Press Releases 101
Author marketing tips anyone can use
You want your new book to be in the news. Or you’re in an anthology and want to share your win with the world.
Getting a feature article in a newspaper will do that!
A friend of mine, “K”, had outstanding success recently by using press releases (PRs) with a little guidance from me. Her success reminded me that it’s worthwhile to spend some time discussing how to put these valuable marketing tools together and what to do with them.
You can use this technique, too, of course.
NOTE: Although I shared a few releases with her that I had written over the years for a few different clients, Kari’s success comes down to her own writing. I didn’t write her PR for her, after all.
She put it together just using the examples as a template. She sent it in. And she got front page of her local newspaper (in the Graduation Issue, no less).
Bet sales go up a bit…
Format of a Press Release
Note: You can see an example PR I wrote awhile back. Use it as a template if you wish! — https://goo.gl/cVldOX.
Setup: 1” margins all around, Arial 10pt or Times New Roman 10pt, single-spaced text. You can either use space-after-paragraph or include a blank line between paragraphs, but not both. No indenting new paragraphs.
- At the top, write in bold all-caps, DRAFT ONLY – NOT FOR IMMEDIATE RELEASE. Then set “draft only – not” to underscore and red text. This will stay on there until you put it on the wire, so it will be on there when you send it to your local papers, later.
- Skip one line and put your contact information at the top right (just like Shunn Format!). Check the example PR.
- Skip two lines and write your headline. This is the Big Idea. Use your chosen font, centered, 16 pt, bold. All words should start with a capital letter except of, and, etc.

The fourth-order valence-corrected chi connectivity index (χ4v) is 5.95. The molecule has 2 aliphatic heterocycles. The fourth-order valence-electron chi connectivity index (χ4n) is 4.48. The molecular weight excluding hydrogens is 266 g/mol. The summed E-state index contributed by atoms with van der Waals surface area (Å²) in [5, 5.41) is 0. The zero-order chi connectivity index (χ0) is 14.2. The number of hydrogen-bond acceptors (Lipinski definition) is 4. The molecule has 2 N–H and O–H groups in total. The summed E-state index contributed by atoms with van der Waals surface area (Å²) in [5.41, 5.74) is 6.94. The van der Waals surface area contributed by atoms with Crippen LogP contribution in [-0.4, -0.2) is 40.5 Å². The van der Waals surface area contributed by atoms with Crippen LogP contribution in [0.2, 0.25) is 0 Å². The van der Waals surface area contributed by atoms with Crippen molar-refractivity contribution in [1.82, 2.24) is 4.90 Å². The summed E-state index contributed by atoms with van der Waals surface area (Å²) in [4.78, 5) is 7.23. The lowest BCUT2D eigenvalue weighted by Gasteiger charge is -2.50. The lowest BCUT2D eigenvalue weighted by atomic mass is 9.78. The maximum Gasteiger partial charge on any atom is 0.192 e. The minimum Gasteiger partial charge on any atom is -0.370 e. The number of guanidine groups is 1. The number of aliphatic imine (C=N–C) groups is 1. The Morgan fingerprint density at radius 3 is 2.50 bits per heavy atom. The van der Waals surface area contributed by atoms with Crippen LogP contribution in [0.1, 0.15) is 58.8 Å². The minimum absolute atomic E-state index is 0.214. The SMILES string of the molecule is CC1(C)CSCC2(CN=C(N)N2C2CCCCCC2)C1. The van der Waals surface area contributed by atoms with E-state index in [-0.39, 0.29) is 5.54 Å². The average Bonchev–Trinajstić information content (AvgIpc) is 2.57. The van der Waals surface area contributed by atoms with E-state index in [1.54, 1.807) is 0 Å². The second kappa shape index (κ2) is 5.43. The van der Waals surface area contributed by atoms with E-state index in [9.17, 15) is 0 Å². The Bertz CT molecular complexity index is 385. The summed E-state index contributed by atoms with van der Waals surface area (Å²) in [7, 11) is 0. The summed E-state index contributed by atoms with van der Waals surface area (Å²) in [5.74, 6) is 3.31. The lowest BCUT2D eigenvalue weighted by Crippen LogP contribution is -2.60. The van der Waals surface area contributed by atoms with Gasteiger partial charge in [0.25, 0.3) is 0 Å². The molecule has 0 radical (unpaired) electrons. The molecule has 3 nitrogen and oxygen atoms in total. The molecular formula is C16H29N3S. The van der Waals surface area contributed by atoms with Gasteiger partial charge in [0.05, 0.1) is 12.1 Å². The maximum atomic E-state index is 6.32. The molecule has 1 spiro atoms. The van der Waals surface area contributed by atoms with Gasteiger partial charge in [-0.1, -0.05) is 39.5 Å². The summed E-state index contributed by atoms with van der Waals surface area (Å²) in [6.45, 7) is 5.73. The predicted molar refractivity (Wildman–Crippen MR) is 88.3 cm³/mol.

- Skip one line and put your subhead. Use your chosen font, centered, 12 pt italics. Only the first word should be capitalized. This needs to be a supporting statement that ADDS to the headline’s idea.
- Skip one line and put your dateline. This is the date you will “put it on the wire,” not today’s date. Follow the format in the example press release–”City, Nation/State – November XX, 2015 — Mimonis, introducing Mother Nature to scientific research, today announced…”
Notice how the format is location, hyphen, date, em dash (spaces surrounding), your name, your tagline if you have one, followed by the announcement.
The sentence that follows “today announced” should be simple and to the point, and basically restates the headline. For example, “… her inclusion in the Medley of Sentences science fiction anthology from Publisher Name.”
Following that first sentence, there should be another sentence or two in the first paragraph, which build on the main statement. For example, “The anthology showcases work by aspiring, up-and-coming authors, and will be available June 17th, 2015 from Amazon.com and other online vendors.”